A folklore result I have seen used in evaluations of infinite sums is the following clever use of the residue theorem:

$$\begin{align*}\sum_{1}^\infty f(k)&=\frac1{2\pi i}\oint f(z)\pi\cot\pi z\,\mathrm dz\\\sum_{1}^\infty (-1)^k f(k)&=\frac1{2\pi i}\oint f(z)\pi\csc\pi z\,\mathrm dz\end{align*}$$

where $f(z)$ is analytic and the contour surrounds the appropriate subset of poles.

I have seen some references ascribe this to Mittag-Leffler, but as far as I aware, his only contribution was showing that the functions used in the contour integrals above can be decomposed into their poles.

The fact that these results do not have a name attached to them makes it hard to search for more information; my limited searching shows me that these results are often quoted in handbooks or textbooks as a mere consequence of the residue theorem.

So I must ask: is there any history behind these summation formulae (who came up with it, first appearance in the literature, etc.)? References where I can read more on this and other contour integral summation techniques (e.g. I have seen the variants that use tangent, secant, or even the gamma function itself) are welcome.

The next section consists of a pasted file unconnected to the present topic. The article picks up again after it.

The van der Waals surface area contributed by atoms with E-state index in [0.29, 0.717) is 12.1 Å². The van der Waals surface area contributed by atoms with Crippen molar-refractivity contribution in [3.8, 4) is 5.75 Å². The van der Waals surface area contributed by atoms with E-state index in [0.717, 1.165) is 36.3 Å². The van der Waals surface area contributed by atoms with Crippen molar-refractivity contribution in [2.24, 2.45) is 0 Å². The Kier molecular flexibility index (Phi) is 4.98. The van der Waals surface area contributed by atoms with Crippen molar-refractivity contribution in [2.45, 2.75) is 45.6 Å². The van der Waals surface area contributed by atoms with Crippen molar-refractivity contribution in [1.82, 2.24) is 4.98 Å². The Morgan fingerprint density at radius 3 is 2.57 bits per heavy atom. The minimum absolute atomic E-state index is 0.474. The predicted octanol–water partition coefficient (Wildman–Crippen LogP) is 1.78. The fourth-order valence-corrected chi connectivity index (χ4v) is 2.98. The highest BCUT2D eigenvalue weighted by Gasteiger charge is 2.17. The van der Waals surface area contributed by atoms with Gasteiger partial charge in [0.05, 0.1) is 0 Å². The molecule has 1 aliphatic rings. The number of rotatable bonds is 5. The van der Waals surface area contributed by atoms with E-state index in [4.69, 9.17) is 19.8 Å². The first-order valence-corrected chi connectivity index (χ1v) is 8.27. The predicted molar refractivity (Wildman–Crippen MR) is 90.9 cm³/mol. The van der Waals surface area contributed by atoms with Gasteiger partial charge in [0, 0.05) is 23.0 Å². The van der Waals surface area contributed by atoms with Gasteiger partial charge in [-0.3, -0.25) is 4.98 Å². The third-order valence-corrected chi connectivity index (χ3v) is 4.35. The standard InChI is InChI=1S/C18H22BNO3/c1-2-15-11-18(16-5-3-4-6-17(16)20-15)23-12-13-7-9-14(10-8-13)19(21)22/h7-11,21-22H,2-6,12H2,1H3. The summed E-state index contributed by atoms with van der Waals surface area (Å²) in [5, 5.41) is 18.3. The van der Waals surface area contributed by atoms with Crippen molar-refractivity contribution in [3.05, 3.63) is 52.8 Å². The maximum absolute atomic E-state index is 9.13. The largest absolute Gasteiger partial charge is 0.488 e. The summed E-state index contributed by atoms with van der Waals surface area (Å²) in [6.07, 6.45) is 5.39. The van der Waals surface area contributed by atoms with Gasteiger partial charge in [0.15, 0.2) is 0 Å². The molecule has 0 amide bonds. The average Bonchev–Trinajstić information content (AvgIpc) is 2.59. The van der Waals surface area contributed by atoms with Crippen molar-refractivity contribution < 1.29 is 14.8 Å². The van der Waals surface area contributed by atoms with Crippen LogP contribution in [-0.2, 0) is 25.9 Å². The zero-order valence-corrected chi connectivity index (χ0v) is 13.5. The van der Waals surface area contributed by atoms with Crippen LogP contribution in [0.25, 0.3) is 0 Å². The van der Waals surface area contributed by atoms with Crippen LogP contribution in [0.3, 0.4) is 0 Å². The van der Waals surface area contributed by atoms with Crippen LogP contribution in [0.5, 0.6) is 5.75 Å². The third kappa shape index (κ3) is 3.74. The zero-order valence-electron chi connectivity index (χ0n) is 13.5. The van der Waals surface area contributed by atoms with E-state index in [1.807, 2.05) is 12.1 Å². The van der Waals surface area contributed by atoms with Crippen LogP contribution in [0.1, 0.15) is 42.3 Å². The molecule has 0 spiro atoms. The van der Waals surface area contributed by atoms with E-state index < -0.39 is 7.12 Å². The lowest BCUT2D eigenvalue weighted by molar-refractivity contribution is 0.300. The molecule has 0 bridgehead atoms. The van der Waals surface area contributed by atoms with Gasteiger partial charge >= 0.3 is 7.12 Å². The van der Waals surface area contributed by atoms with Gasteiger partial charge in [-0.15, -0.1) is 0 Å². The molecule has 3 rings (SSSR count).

1 Answer 1


Whittaker and Watson credit this method to Mittag-Leffler, Acta Soc. Sci. Fenn., XI 1880 273-293, and Acta Math., IV 1884 1-79.

  • $\begingroup$ Thank you, I will try to dig up these references. For completeness, and so I can look at my copy of the book when I am able, where in Whittaker and Watson is this mentioned? $\endgroup$
    – kolobok
    Apr 14, 2019 at 1:29
  • $\begingroup$ Volume I, section 7.4 (I use 1927 edition, I suppose there was no later changes). $\endgroup$ Apr 14, 2019 at 23:59

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